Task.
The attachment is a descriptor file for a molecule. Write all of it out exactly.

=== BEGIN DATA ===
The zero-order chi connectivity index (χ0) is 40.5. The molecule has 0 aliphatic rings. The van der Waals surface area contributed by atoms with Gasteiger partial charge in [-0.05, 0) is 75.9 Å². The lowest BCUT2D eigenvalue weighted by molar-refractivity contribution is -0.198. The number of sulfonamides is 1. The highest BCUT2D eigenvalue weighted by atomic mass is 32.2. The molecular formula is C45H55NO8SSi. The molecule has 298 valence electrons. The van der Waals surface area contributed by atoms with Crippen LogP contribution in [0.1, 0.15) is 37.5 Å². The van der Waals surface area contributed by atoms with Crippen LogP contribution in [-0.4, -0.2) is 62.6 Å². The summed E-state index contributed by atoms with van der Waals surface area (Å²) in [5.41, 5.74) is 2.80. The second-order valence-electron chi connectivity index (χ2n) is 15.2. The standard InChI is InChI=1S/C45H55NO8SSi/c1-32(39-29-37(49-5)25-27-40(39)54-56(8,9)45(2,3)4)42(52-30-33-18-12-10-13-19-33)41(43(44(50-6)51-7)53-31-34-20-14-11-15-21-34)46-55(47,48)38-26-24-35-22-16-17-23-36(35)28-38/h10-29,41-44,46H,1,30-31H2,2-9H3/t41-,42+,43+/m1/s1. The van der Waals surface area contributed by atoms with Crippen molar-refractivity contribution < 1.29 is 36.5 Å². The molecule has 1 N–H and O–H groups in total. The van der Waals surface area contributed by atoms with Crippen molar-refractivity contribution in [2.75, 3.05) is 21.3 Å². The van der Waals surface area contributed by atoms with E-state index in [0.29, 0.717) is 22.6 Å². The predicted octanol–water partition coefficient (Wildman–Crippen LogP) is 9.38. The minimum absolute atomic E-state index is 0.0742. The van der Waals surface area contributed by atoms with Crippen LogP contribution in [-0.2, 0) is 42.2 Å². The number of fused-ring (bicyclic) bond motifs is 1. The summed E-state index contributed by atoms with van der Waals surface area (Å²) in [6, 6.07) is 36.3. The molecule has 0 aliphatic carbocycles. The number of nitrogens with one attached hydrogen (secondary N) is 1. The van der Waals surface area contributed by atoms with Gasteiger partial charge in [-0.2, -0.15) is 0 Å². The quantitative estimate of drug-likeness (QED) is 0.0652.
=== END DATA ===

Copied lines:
The zero-order chi connectivity index (χ0) is 40.5. The molecule has 0 aliphatic rings. The van der Waals surface area contributed by atoms with Gasteiger partial charge in [-0.05, 0) is 75.9 Å². The lowest BCUT2D eigenvalue weighted by molar-refractivity contribution is -0.198. The number of sulfonamides is 1. The highest BCUT2D eigenvalue weighted by atomic mass is 32.2. The molecular formula is C45H55NO8SSi. The molecule has 298 valence electrons. The van der Waals surface area contributed by atoms with Crippen LogP contribution in [0.1, 0.15) is 37.5 Å². The van der Waals surface area contributed by atoms with Crippen LogP contribution in [-0.4, -0.2) is 62.6 Å². The summed E-state index contributed by atoms with van der Waals surface area (Å²) in [5.41, 5.74) is 2.80. The second-order valence-electron chi connectivity index (χ2n) is 15.2. The standard InChI is InChI=1S/C45H55NO8SSi/c1-32(39-29-37(49-5)25-27-40(39)54-56(8,9)45(2,3)4)42(52-30-33-18-12-10-13-19-33)41(43(44(50-6)51-7)53-31-34-20-14-11-15-21-34)46-55(47,48)38-26-24-35-22-16-17-23-36(35)28-38/h10-29,41-44,46H,1,30-31H2,2-9H3/t41-,42+,43+/m1/s1. The van der Waals surface area contributed by atoms with Crippen molar-refractivity contribution < 1.29 is 36.5 Å². The molecule has 1 N–H and O–H groups in total. The van der Waals surface area contributed by atoms with Crippen molar-refractivity contribution in [2.75, 3.05) is 21.3 Å². The van der Waals surface area contributed by atoms with E-state index in [0.29, 0.717) is 22.6 Å². The predicted octanol–water partition coefficient (Wildman–Crippen LogP) is 9.38. The minimum absolute atomic E-state index is 0.0742. The van der Waals surface area contributed by atoms with Crippen LogP contribution in [-0.2, 0) is 42.2 Å². The number of fused-ring (bicyclic) bond motifs is 1. The summed E-state index contributed by atoms with van der Waals surface area (Å²) in [6, 6.07) is 36.3. The molecule has 0 aliphatic carbocycles. The number of nitrogens with one attached hydrogen (secondary N) is 1. The van der Waals surface area contributed by atoms with Gasteiger partial charge in [-0.2, -0.15) is 0 Å². The quantitative estimate of drug-likeness (QED) is 0.0652.